Denver’s city parks offer a retreat from the nearby high-rises. These greenspaces are in close proximity to each other and are often filled with runners, bikers, volleyball players, flag football and soccer pick-up games, if not an organized race, festival or event. Picnic at Washington Park and rent a pedal boat for the afternoon. Set up a pickup game with friends at expansive City Park or laze on a blanket Sunday evenings for City Park Jazz. Stroll through Cheesman Park with an ice cream cone from Liks Ice Cream following a trip to neighboring Denver Botanic Gardens. Or tackle all three parks in one day by renting a bike from one of the Denver B-cycle stations and stopping for grub (in this case, pedaling fuel) at local eateries along the way.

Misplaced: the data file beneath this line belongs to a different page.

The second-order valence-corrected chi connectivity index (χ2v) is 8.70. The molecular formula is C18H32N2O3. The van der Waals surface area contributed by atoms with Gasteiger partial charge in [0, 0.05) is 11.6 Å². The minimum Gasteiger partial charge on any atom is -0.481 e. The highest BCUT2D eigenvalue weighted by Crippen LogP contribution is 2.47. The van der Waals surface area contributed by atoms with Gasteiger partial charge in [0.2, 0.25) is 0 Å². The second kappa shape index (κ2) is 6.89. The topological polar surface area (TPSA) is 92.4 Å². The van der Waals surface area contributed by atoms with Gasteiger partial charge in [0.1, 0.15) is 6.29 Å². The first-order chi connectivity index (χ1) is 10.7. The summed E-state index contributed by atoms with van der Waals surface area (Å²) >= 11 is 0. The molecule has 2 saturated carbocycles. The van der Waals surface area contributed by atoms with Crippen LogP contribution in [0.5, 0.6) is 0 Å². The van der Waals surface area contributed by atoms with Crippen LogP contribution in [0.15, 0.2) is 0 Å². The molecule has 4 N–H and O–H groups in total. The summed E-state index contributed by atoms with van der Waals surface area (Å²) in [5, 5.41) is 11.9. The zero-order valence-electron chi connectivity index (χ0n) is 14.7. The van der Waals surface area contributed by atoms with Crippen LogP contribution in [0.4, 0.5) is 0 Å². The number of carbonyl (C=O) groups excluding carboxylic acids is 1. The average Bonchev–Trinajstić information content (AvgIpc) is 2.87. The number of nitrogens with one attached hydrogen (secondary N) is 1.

Spend a Day in a Mountain Town
Georgetown, Idaho Springs, Breckenridge, Vail, Aspen and Leadville—each has its own offerings of shopping, dining and historical sight seeing. Breckenridge, Vail and Aspen are commonly known for their luxurious amenities and upscale shopping with breathtaking views (both in winter and summer). Georgetown and Idaho Spring, both just 45 minutes west of Denver, carry a historical vibe as they were each developed as mining towns in the mid-1800s. The downtown areas continue to charm visitors both passing through and stopping for a tour. Each August, participants of the Georgetown to Idaho Springs Half Marathon run along Clear Creek from one town to the next in a speedy, downhill 13.1-mile race. And the old mining town of Leadville offers high-altitude charm, antique shopping, and acts as a stopover each August for hundreds of ultra runners competing in TransRockies and the Leadville 100 trail runs.
Hike a 14er